Trump administration is leaving states scrambling in the fight against COVID

Trump administration is leaving states scrambling in the fight against COVID
President Donald J. Trump listens as Vice President Mike Pence addresses his remarks during an update on the nation's COVID-19 Coronavirus testing strategy Monday, Sept. 28, 2020, in the Rose Garden of the White House. (Official White House Photo by Shealah Craighead)
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The United States is more than 9 months into the pandemic and the Trump administration has yet to incorporate a national strategy to combat the coronavirus. Now, after months of fighting to mitigate the spread of the coronavirus with 50 different state strategies, states are scrambling yet again. This time, there is confusion surrounding the COVID-19 vaccine and how it will be distributed.

According to Politico, states are hitting roadblocks as they try to figure out who should be prioritized for the first limited number of doses of the coronavirus vaccine. While federal and state officials agree that the country's 21 million frontline healthcare workers should be at the top of the prioritization list, there is little to no plan to determine which groups of Americans would follow.

The publication reports that there is no method to balance how "high-risk groups, including the 53 million adults aged 65 or older, 87 million essential workers and more than 100 million people with medical conditions that increase their vulnerability to the virus."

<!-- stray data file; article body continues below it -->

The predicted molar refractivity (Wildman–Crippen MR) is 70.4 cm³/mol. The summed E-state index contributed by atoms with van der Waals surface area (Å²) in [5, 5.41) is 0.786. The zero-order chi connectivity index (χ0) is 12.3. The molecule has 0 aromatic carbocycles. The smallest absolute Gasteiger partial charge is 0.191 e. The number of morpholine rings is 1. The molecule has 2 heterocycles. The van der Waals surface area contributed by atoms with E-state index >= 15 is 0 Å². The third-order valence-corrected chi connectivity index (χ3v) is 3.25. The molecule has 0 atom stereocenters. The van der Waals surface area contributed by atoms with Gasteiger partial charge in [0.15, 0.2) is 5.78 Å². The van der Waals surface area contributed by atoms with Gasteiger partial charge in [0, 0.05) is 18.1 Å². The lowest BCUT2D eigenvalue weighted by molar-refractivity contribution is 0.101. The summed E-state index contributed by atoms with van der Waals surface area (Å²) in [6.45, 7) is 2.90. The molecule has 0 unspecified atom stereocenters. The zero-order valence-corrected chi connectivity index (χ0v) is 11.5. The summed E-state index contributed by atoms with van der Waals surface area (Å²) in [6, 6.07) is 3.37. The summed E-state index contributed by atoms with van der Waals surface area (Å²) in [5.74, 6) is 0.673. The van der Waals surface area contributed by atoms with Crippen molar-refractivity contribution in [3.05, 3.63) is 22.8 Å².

Josh Michaud, an associate director for global health policy at Kaiser Family Foundation, expressed concern about the country's path going forward after reviewing each state's current distribution plan.

"States are going to have to pick and choose who gets the first doses," said Michaud. "It's very obvious that states are in different places when it comes to planning and identifying who those people are."

Moncef Slaoui, former Glaxo Smith Kline executive who now leads Operation Warp Speed, admitted that the making such decisions will be no easy feat.

"I don't expect the states to make uniform decisions," he told the publication. "Some may prefer long-term care facilities or the elderly, while others may prioritize their health care workers. It would be wrong to immunize 18-year-olds first. I hope no one does that. But otherwise it's shades of gray."

During a panel meeting last week, Nancy Messonnier, director of CDC's National Center for Immunization and Respiratory Diseases, explained the process needed to plan for distribution before the vaccine is available.

"Typically there is a window of time after ACIP recommendations and before the vaccine hits the shelf," said Messonnier. "This time we're talking about an almost instantaneous rollout."

The latest news comes as states battle upticks in coronavirus cases. As of Thursday, Dec. 3, there are more than 14.1 million coronavirus cases in the United States and a COVID-related death toll of more than 270,000.

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